Anthropology professor James C. Scott’s book, ‘Against the Grain,’ offers an interesting, but ultimately unconvincing, revisionist historical analysis that discounts the role of farming in creating society as we know it.
Ensnared in an international trade dispute between Vietnam and very large U.S. catfish farms are hundreds of small wild-caught catfish producers throughout the United States.
If the EU bans glyphosate, it will set the stage to enact the same regulations here, which could be a devastating blow to American farmers who grow the world’s most abundant supply of grains.
A journalist chronicles the experiences of one Nebraska farmer and his daughter, as they seek to keep their six-generation family farm alive.
If the reporter had spent a little more time researching the topic or speaking to more than one farmer, she’d realize soil health has long been a focus — even an obsession — among farmers.
Only a tiny fraction of the nation’s family farmers are eligible for the federal estate tax—but that doesn’t mean it’s a popular or profitable tax.
A new agricultural sustainability program seeks to offer a ‘cleaner’ version of current farming methods. But is that really going to be enough?
And more U.S. universities and colleges should offer them internship credit for it.
Tom Colicchio is rounding up his foodie friends, who were pals with the Obamas but now marginalized by the GOP, to fight Congress over the 2018 Farm Bill,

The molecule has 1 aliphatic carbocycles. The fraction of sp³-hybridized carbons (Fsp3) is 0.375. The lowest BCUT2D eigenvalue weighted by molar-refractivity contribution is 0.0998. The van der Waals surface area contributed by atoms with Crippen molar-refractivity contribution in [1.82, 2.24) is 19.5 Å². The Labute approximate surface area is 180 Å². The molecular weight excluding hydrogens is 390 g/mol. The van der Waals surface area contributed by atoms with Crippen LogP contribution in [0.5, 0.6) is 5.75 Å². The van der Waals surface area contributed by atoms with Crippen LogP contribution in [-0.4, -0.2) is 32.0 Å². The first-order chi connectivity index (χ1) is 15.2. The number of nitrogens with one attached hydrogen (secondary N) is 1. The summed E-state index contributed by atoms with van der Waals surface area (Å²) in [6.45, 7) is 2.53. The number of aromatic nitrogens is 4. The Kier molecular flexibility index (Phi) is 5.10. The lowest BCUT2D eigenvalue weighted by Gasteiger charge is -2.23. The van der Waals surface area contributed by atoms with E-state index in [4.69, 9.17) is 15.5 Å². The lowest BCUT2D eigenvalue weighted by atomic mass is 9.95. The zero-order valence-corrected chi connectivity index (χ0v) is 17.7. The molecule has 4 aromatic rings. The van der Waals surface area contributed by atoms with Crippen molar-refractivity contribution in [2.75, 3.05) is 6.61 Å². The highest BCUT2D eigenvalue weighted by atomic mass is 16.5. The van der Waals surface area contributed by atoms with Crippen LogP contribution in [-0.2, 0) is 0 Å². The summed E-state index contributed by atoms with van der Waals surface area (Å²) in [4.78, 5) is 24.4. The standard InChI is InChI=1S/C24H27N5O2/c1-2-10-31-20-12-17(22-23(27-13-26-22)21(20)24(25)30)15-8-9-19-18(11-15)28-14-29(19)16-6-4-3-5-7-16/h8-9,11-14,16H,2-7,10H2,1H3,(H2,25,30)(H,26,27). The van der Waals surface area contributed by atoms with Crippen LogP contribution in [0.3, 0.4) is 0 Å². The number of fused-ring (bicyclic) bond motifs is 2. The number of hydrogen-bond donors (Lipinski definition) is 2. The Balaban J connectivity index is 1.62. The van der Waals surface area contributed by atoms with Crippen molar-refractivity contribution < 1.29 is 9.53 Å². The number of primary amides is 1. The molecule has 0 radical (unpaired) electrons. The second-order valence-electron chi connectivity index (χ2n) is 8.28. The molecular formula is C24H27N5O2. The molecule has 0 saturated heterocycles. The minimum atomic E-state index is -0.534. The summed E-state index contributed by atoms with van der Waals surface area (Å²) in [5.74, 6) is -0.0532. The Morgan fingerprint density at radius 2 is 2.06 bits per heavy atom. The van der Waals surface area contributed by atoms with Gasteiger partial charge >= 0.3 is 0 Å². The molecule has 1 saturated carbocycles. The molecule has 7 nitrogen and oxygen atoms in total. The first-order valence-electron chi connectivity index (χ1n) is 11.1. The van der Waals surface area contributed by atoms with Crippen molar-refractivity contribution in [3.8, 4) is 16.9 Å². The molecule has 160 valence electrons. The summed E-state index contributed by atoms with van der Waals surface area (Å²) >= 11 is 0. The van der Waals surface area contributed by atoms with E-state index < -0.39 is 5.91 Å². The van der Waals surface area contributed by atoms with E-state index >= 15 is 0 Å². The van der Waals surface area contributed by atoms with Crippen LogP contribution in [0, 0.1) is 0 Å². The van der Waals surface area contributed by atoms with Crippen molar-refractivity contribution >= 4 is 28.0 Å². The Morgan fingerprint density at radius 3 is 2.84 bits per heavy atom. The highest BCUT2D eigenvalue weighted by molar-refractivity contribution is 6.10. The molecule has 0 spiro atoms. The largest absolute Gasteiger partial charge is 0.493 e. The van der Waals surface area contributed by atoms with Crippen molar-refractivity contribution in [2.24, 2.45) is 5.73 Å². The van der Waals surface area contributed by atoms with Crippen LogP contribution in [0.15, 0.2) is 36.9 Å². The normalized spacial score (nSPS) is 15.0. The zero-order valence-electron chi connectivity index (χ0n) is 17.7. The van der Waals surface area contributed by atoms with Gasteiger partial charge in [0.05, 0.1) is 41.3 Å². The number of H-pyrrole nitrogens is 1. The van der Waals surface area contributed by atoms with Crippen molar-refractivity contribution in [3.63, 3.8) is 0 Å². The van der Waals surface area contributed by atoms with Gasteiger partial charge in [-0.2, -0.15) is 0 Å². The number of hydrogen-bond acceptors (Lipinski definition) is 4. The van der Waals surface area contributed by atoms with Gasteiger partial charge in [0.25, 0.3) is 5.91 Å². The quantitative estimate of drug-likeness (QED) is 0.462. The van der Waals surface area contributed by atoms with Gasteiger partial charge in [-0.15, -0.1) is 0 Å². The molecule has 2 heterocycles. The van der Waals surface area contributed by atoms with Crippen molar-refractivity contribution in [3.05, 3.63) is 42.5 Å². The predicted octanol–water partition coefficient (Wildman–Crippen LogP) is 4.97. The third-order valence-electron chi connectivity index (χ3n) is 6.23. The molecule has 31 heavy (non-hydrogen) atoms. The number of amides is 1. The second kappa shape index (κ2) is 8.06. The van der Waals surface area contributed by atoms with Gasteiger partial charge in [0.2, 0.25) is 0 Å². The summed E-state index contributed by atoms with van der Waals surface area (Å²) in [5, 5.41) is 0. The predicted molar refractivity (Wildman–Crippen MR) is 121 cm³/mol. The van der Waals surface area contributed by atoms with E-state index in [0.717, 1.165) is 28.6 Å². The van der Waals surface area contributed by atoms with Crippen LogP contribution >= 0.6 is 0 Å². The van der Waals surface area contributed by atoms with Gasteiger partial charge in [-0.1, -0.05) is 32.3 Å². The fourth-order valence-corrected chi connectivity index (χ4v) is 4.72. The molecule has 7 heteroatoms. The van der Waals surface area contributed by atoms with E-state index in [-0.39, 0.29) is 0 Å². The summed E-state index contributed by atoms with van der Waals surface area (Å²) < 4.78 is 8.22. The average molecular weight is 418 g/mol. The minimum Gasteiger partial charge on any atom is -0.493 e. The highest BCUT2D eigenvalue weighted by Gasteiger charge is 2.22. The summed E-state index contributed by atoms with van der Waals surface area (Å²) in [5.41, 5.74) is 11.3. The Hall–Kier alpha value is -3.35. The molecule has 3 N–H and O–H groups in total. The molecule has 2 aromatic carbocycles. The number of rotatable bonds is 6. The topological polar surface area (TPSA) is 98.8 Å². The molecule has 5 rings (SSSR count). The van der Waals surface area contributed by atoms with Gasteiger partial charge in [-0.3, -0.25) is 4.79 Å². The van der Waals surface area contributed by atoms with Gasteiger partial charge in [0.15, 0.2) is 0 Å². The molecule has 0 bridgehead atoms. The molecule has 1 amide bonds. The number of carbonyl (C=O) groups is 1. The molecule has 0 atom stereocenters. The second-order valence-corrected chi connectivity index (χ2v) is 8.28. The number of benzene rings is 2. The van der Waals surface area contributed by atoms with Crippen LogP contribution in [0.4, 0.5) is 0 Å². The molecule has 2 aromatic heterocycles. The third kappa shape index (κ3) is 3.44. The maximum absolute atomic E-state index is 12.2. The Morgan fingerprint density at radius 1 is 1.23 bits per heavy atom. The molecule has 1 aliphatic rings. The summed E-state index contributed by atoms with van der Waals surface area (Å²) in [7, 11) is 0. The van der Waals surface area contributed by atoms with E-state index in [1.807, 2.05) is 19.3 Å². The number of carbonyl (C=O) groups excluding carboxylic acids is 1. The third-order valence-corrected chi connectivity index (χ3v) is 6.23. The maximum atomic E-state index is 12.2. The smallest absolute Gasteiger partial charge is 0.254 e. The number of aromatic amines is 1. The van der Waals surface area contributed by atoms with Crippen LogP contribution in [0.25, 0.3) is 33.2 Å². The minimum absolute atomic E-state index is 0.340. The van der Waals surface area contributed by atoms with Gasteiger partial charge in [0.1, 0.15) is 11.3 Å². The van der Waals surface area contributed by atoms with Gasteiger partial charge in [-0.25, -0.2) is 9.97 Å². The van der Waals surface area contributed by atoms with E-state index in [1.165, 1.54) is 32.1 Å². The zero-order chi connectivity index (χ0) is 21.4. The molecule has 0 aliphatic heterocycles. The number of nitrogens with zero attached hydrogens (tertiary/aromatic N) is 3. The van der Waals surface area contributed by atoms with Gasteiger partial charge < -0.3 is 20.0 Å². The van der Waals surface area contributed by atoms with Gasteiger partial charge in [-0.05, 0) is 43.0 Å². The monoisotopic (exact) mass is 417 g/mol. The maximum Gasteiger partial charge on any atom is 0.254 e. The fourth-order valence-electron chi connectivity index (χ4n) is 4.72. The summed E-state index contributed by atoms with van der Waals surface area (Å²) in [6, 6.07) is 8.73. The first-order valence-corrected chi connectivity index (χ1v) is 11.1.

Victor Davis Hanson joins the Federalist Radio with Ben Domenech. They discuss Trump’s approach to North Korea, Mexico, and whether he’s changed American foreign policy.
Sonny Perdue was raised on a farm in the deep south, rose to power in Georgia politics, and is no stranger to powerful agribusinesses.
It may well be the Platonic Ideal of Butter. But folks in Wisconsin will never know because some apparatchik on the sixth floor of the Department of Agriculture has not yet spoken.
It all just goes to show how government regulation can be silent, but deadly.
Obama-era rules empower meat inspectors to become speech inspectors, and that’s created a crazy situation at one farm in Michigan.
Current farming methodologies aren’t just bad for land, community, and ecology—they’re increasingly bad for business. Something’s gotta give.
Donald Trump wants us to believe that immigration is hurting American workers. The truth is more complicated—and less useful.
It was a perfect day at the fair, and it was all punctuated by the glow of our vegetary victory. Alas, all this glory was to end in sadness.
The U.S. government taxes butter to allow American farmers to charge American consumers higher prices. This kind of protectionism is to blame for high food prices, cronyism, and economic waste, explains a new paper.
What if we all grew crops and traded with each other? And what if we discovered the science of economics?
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